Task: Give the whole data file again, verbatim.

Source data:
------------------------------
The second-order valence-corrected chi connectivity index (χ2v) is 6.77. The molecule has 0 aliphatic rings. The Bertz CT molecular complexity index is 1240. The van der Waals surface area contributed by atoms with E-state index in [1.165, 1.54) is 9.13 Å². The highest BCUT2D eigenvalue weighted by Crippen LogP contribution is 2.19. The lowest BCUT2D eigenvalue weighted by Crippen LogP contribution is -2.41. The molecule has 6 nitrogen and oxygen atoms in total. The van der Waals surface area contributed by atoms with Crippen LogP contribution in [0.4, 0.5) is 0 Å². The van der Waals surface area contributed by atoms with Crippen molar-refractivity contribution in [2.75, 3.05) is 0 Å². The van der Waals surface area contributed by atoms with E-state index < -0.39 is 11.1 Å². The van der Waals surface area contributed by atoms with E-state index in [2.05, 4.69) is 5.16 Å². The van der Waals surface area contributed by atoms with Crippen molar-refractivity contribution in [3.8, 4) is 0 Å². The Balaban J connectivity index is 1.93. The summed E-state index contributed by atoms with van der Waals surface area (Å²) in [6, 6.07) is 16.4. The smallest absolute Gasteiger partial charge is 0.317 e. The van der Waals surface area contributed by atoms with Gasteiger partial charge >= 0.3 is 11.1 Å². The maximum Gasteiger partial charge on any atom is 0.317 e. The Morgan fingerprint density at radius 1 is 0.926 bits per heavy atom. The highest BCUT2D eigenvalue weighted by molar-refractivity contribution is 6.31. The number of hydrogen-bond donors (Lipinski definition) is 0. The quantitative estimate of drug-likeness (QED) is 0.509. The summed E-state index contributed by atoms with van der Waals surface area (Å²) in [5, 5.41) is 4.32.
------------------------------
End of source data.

The second-order valence-corrected chi connectivity index (χ2v) is 6.77. The molecule has 0 aliphatic rings. The Bertz CT molecular complexity index is 1240. The van der Waals surface area contributed by atoms with E-state index in [1.165, 1.54) is 9.13 Å². The highest BCUT2D eigenvalue weighted by Crippen LogP contribution is 2.19. The lowest BCUT2D eigenvalue weighted by Crippen LogP contribution is -2.41. The molecule has 6 nitrogen and oxygen atoms in total. The van der Waals surface area contributed by atoms with Crippen LogP contribution in [0.4, 0.5) is 0 Å². The van der Waals surface area contributed by atoms with Crippen molar-refractivity contribution in [2.75, 3.05) is 0 Å². The van der Waals surface area contributed by atoms with E-state index < -0.39 is 11.1 Å². The van der Waals surface area contributed by atoms with E-state index in [2.05, 4.69) is 5.16 Å². The van der Waals surface area contributed by atoms with Crippen molar-refractivity contribution in [3.8, 4) is 0 Å². The Balaban J connectivity index is 1.93. The summed E-state index contributed by atoms with van der Waals surface area (Å²) in [6, 6.07) is 16.4. The smallest absolute Gasteiger partial charge is 0.317 e. The van der Waals surface area contributed by atoms with Gasteiger partial charge >= 0.3 is 11.1 Å². The maximum Gasteiger partial charge on any atom is 0.317 e. The Morgan fingerprint density at radius 1 is 0.926 bits per heavy atom. The highest BCUT2D eigenvalue weighted by molar-refractivity contribution is 6.31. The number of hydrogen-bond donors (Lipinski definition) is 0. The quantitative estimate of drug-likeness (QED) is 0.509. The summed E-state index contributed by atoms with van der Waals surface area (Å²) in [5, 5.41) is 4.32.